Sandown is surrounded by a wealth of natural features and the Isle of Wight is famous for having more miles of footpaths and bridleways than it has roads. Culver Down which overlooks the bay is a chalk down owned and managed by the National Trust, supporting typical chalk downland wildlife and many seabirds that nest on the adjoining cliffs. Much of the down is publicly accessible and offers stunning views over Sandown Bay so is well worth the walk from the town.
Slightly inland (towards Brading from Yaverland) you can explore the area of low-lying land which is one of the few freshwater wetlands on the Isle of Wight. It is, according to the Hampshire and Isle of Wight Wildlife Trust: "a wetland site with grassland, ditches and pools that provide shelter and food for a thriving population of water voles as well as many different birds all year round. Kingfishers are regular visitors to the reserve and in the summer, Cetti's and reed warblers can be heard. At dusk barn owls have been known to hunt over the area." You can find the wetlands by using footpaths that head towards Morton Common and Brading.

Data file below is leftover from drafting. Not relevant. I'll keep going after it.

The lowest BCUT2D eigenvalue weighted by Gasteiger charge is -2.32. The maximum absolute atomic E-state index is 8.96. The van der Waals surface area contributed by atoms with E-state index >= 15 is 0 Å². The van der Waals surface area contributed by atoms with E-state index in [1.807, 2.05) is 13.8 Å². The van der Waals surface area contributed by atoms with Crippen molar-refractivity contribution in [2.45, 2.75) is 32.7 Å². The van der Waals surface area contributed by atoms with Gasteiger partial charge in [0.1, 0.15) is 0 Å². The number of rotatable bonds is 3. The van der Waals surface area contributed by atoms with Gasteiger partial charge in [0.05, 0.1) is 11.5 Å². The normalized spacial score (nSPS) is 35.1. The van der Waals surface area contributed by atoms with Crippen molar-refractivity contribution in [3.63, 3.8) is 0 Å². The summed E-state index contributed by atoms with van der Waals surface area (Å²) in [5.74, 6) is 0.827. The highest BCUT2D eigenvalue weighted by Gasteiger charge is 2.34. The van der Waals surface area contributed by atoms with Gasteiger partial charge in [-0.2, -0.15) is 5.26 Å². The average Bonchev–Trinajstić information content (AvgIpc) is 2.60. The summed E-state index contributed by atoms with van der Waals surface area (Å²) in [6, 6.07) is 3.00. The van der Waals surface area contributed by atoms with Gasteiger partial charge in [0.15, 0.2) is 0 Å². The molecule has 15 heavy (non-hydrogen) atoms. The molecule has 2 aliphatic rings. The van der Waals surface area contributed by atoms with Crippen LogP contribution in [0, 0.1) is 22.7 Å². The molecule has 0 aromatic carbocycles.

Another idea would be to use the cycle path (either walking or cycling) that takes you the Alverstone Mead Local Nature Reserve, an ideal spot for birdwatching. Further inland Borthwood Copse provides delightful woodland walks, and a dazzling display of bluebells in the spring. The "Sunshine Trail" will take you in a circular walk form Sandown out towards Godshill and back via Shanklin, but this is a full days walk if well worth it.
Perhaps most interesting is the designated Special Area of Conservation which covers the reefs and sea bed offshore. At very low tide a petrified forest is partially revealed in the northern part of Sandown Bay, and fragments of petrified wood are regularly washed up on the beach.
View of Sandown from Culver Down.